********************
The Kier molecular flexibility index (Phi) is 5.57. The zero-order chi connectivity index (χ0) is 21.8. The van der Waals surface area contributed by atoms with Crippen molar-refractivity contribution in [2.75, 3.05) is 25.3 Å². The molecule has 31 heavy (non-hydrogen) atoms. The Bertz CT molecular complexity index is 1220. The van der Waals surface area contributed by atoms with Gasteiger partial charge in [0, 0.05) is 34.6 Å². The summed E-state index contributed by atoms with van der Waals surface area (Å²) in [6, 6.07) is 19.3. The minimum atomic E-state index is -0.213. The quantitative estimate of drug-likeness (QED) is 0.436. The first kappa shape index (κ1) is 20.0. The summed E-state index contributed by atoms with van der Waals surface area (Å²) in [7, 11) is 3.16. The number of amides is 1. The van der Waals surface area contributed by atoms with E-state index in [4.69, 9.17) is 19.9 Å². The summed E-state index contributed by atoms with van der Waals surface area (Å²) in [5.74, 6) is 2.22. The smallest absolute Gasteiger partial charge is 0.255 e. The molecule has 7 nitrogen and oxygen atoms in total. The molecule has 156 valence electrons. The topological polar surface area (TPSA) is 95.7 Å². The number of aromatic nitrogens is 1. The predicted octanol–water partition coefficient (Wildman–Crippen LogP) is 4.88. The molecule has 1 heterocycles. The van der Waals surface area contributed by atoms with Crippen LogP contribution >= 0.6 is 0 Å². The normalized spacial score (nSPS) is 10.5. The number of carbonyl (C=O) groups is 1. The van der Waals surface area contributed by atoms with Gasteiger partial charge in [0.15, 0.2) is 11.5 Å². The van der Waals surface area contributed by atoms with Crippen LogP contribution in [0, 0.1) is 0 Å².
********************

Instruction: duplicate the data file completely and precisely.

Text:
The Kier molecular flexibility index (Phi) is 5.57. The zero-order chi connectivity index (χ0) is 21.8. The van der Waals surface area contributed by atoms with Crippen molar-refractivity contribution in [2.75, 3.05) is 25.3 Å². The molecule has 31 heavy (non-hydrogen) atoms. The Bertz CT molecular complexity index is 1220. The van der Waals surface area contributed by atoms with Gasteiger partial charge in [0, 0.05) is 34.6 Å². The summed E-state index contributed by atoms with van der Waals surface area (Å²) in [6, 6.07) is 19.3. The minimum atomic E-state index is -0.213. The quantitative estimate of drug-likeness (QED) is 0.436. The first kappa shape index (κ1) is 20.0. The summed E-state index contributed by atoms with van der Waals surface area (Å²) in [7, 11) is 3.16. The number of amides is 1. The van der Waals surface area contributed by atoms with E-state index in [4.69, 9.17) is 19.9 Å². The summed E-state index contributed by atoms with van der Waals surface area (Å²) in [5.74, 6) is 2.22. The smallest absolute Gasteiger partial charge is 0.255 e. The molecule has 7 nitrogen and oxygen atoms in total. The molecule has 156 valence electrons. The topological polar surface area (TPSA) is 95.7 Å². The number of aromatic nitrogens is 1. The predicted octanol–water partition coefficient (Wildman–Crippen LogP) is 4.88. The molecule has 1 heterocycles. The van der Waals surface area contributed by atoms with Crippen LogP contribution >= 0.6 is 0 Å². The normalized spacial score (nSPS) is 10.5. The number of carbonyl (C=O) groups is 1. The van der Waals surface area contributed by atoms with Gasteiger partial charge in [0.15, 0.2) is 11.5 Å². The van der Waals surface area contributed by atoms with Crippen LogP contribution in [0, 0.1) is 0 Å².